Ivanti has proactively issued patches for a critical vulnerability in Standalone Sentry [4], cataloged as CVE-2023-41724, a finding highlighted by NATO's Cyber Security Centre [5]. This vulnerability permeates all supported iterations of Standalone Sentry—versions 9.17.0 through 9.19.0—enabling unauthenticated network interlopers to perform arbitrary command executions. 

In parallel, Ivanti has remedied CVE-2023-46808 in its Neurons for ITSM solution, where authenticated users could exploit elevated privileges to execute commands. This latter issue affects versions up to 2023.3 for on-premises deployments, which now necessitate immediate patch application to forestall exploitation risks. 

Despite the absence of reported exploitations, Ivanti's swift response to these vulnerabilities underscores a robust commitment to security, especially in light of historical exploits against their systems by advanced threat actors.

CVE-2024-29943 & CVE-2024-29944: Mozilla Released Fixes for Two Critical Vulnerabilities 

Mozilla swiftly addressed two critical vulnerabilities in Firefox version 124.0.1 [6], discovered during the Pwn2Own Vancouver 2024 hacking competition [7]. 

CVE-2024-29943 involved an out-of-bounds read/write flaw in JavaScript object handling, potentially allowing arbitrary code execution or information disclosure [8]. 

The second vulnerability, CVE-2024-29944, exclusive to desktop Firefox, enabled attackers to inject an event handler into a privileged object, escalating to arbitrary JavaScript execution within the parent process [8].  

These patches are crucial for safeguarding against possible exploitation that could compromise user data and system integrity, underscoring the importance of updating to the latest Firefox version promptly.

Fixed Version: 124.0.1 or higher

Germany Warns for the 17.000 Exposed Exchange Server

In Germany, the national cybersecurity authority has highlighted a concerning situation where about 17,000 Microsoft Exchange servers are exposed online with significant vulnerabilities [9], affecting many schools and colleges, clinics, doctor's offices, nursing services and other medical institutions, lawyers and tax consultants, local governments, and medium-sized companies [10].They stress the importance of updating these servers to the latest security standards. Specifically, administrators should install the March 2024 security updates as follows:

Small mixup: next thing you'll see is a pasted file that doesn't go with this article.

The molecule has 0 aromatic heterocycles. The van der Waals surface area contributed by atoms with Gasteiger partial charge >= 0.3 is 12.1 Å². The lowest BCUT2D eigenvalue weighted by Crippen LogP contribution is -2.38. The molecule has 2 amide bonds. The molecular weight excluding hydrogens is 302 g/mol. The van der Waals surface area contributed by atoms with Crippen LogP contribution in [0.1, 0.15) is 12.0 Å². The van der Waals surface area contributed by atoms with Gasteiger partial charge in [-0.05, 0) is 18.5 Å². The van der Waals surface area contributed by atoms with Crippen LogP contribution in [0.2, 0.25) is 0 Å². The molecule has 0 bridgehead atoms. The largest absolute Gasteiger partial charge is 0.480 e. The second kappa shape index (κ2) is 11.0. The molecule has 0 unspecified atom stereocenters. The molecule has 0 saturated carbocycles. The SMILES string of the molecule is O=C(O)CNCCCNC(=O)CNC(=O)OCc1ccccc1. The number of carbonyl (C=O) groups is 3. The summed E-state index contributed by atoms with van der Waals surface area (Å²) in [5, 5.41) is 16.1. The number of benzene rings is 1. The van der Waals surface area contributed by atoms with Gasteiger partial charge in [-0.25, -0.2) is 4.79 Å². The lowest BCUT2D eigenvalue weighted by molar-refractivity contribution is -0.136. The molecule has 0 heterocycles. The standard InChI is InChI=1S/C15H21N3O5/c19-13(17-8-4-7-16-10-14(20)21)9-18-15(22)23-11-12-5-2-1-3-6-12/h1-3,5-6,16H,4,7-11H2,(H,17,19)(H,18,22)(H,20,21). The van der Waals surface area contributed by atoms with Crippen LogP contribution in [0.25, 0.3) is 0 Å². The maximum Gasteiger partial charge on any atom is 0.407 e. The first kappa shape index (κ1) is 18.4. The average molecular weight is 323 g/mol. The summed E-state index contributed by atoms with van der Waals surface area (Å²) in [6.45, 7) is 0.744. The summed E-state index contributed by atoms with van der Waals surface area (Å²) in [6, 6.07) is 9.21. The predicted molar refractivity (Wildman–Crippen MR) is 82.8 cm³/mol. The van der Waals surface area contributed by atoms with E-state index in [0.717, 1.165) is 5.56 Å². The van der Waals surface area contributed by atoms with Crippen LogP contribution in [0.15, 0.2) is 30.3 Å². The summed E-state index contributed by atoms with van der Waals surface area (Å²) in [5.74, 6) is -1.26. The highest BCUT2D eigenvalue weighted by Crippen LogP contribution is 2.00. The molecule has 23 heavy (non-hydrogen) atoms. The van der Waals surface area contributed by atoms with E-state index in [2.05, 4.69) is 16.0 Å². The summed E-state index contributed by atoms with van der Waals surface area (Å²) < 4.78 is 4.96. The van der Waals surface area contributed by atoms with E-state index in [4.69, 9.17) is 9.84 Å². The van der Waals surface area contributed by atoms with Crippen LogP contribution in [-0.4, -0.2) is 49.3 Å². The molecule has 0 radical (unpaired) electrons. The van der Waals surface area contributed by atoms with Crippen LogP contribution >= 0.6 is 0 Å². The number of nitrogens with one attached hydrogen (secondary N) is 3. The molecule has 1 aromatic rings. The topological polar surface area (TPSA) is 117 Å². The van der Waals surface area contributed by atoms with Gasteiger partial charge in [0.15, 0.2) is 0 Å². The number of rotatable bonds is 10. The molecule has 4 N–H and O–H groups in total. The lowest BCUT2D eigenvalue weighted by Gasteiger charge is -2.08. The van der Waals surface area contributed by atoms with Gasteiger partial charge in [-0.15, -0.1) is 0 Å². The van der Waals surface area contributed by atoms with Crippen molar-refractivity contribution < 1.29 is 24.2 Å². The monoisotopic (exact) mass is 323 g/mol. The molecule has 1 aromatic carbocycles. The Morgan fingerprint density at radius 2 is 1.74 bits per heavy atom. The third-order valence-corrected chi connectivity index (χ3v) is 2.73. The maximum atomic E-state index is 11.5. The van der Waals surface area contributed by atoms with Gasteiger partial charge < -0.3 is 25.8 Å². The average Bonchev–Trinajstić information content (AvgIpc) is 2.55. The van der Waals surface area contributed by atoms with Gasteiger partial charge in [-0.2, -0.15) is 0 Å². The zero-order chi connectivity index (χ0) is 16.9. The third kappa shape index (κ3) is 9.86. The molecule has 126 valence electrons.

• Exchange Server 2019 CU14 Mar24SU (Build number 15.2.1544.9)
  • Exchange Server 2019 CU13 Mar24SU (build number 15.2.1258.32)
  • Exchange Server 2016 CU23 Mar24SU (build number 15.1.2507.37)

These updates are critical to safeguarding the servers against potential cyber threats.

March 29: Top Threat Actors Observed In Wild

Here are the top threat actors that were active in the third and last week of March.

INC Ransom Extortion Gang Threatening National Health Service (NHS) of Scotland To Release 3 TB of Data

The INC Ransom extortion gang has issued a stark threat to the National Health Service (NHS) of Scotland, asserting that it will disclose three terabytes of sensitive data it claims to have pilfered from the organization [11]. This cybercriminal group, which surfaced in July 2023, specializes in data extortion and has a history of targeting entities across various sectors, including healthcare. Their latest exploit involves the NHS Scotland, particularly impacting the NHS Dumfries and Galloway, a regional health board. 

The cyberattack, which reportedly took place on March 15, compromised a significant volume of patient and staff information, including medical assessments and psychological reports. Despite the ransom demand, NHS Dumfries and Galloway, in collaboration with law enforcement and cybersecurity agencies, is addressing the breach and ensuring that affected individuals are notified and guided on protective measures. 

The incident underscores the growing threat of ransomware attacks on critical healthcare infrastructure, spotlighting the need for robust cybersecurity measures in safeguarding sensitive health data.

Sandworm-linked Threat Group UAC-0165 Took Down an Ukrainian ISP 

Recent cyberattacks on Ukrainian internet service providers (ISPs), disrupting services for over a week, are likely orchestrated by a Russian state-backed group affiliated with Sandworm, specifically subgroup UAC-0165 [12]. 

Source: Twitter

Solntsepek, a group claiming responsibility, is under scrutiny for these attacks, which align with their previous operations, including a significant assault on Kyivstar in 2023. Ukrainian authorities are investigating, noting substantial evidence linking Solntsepek to these incidents, targeting ISPs like Triacom and KIM, essential for government and military communications.